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Sunday, June 6, 2010

It took a thunderbolt

Last week we had really terrible thunderstorms in our area. As the thunder and lightning grew closer together the walls shook more violently. Suddenly the two joined the fire alarm and there was nothing for it but to evacuate with purse, family members and a couple of laptops. It was 2:45 a.m. About an hour and a half later, we carried those items back into our home and attempted sleep. Unfortunately, that left me about half an hour before I needed to get up. As I slogged through my commute, I thought about how scared some of my students would be. It seemed that reading some of my favorite storm books would be in order. My two favorite books about lightning are Thundercake by Patricia Polacco and Dragon is Coming by Valeri Gorbachev

I prefaced the lesson by asking students to raise their hands if they had not slept well the night before. Most of them raised their hands. I plowed ahead naively asking what had kept them up. The answers started out with “the t.v. was too loud”. By the time the answers made it to “my sister/brother was snoring” I had caught on. Only one child had mentioned the storm.

I was not brilliant on that day. I did not move fast nor did I always follow what people were saying to me. I would have been happy to have someone tell me to put my head on the table and take a break. Concentration was not easy. Somehow, though, I began to think of what performing in school would be like for a six year old who didn’t get enough sleep. How easy would it be for a child who regularly doesn’t get enough sleep?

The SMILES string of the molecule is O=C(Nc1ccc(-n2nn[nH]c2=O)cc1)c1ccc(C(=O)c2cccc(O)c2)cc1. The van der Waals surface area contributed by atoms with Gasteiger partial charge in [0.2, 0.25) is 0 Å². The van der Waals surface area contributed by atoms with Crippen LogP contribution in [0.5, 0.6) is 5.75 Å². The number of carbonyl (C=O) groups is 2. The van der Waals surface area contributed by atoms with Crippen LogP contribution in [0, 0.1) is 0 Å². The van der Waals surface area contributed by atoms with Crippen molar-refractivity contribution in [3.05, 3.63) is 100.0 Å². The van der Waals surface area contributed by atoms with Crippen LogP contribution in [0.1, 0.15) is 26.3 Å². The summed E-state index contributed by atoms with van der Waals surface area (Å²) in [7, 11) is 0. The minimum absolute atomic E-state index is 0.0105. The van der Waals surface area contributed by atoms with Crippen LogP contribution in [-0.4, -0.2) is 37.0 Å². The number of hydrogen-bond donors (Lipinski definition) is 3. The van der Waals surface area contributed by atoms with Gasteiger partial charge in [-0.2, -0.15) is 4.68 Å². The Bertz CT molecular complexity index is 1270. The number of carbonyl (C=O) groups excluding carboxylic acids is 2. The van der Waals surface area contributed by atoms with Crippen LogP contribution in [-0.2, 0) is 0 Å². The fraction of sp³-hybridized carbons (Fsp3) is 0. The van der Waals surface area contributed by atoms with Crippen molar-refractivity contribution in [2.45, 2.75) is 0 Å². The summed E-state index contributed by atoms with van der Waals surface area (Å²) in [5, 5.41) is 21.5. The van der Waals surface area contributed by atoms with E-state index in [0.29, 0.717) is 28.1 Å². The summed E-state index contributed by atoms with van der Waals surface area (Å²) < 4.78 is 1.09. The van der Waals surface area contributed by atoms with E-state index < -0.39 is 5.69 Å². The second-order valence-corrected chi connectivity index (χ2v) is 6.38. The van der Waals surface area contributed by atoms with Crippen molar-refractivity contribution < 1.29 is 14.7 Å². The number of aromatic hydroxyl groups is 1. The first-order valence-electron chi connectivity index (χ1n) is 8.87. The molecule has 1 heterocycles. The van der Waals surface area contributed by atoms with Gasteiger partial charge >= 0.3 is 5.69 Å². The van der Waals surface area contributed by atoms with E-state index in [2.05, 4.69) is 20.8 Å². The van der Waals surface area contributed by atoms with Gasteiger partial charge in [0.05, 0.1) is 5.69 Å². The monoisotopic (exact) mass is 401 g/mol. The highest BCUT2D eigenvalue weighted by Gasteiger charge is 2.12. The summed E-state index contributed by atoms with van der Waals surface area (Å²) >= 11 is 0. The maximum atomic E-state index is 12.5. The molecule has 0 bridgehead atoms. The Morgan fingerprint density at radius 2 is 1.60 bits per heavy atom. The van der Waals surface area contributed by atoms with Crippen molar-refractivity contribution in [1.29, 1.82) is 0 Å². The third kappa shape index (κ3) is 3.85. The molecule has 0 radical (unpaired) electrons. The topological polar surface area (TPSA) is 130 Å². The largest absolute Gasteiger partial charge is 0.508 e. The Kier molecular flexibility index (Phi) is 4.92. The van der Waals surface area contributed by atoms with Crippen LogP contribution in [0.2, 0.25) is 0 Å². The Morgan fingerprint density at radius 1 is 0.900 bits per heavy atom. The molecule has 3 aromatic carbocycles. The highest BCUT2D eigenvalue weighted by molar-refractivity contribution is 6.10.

I don’t have any answers, but I do think I woke up that day when I made the electric connection.

2 comments:

Christie Wright Wild said...

Have you read Tangerine? It's a great novel that involves lightning storms! I think it would make a great movie, too.

It's a good thing kindergarteners have nap time. Too bad for the rest of the children in 1st grade and up because they unfortunately do not offer nap time (for those of us that do not get enough sleep at night). At least the school's offer breakfast!

purple glasses club said...

Christie,

Thanks for your thoughts. I have a copy of Tangerine at home, but it hasn't made it to the top of my "to read" pile yet. Maybe this summer... Suppose I could pair that with "The Handbook for Lightning Strike Survivors" which I've read about in Writer's Digest.

I smiled when you mentioned naps for kindergarteners. It made me remember my nap rug.

Though our kindergarteners are with us the full day they do not nap. We have a full schedule of learning experiences. Our students are doing in kindergarten today the things we did in first grade when I was a child. Makes me feel all the more reason to be sensitive to their circumstances.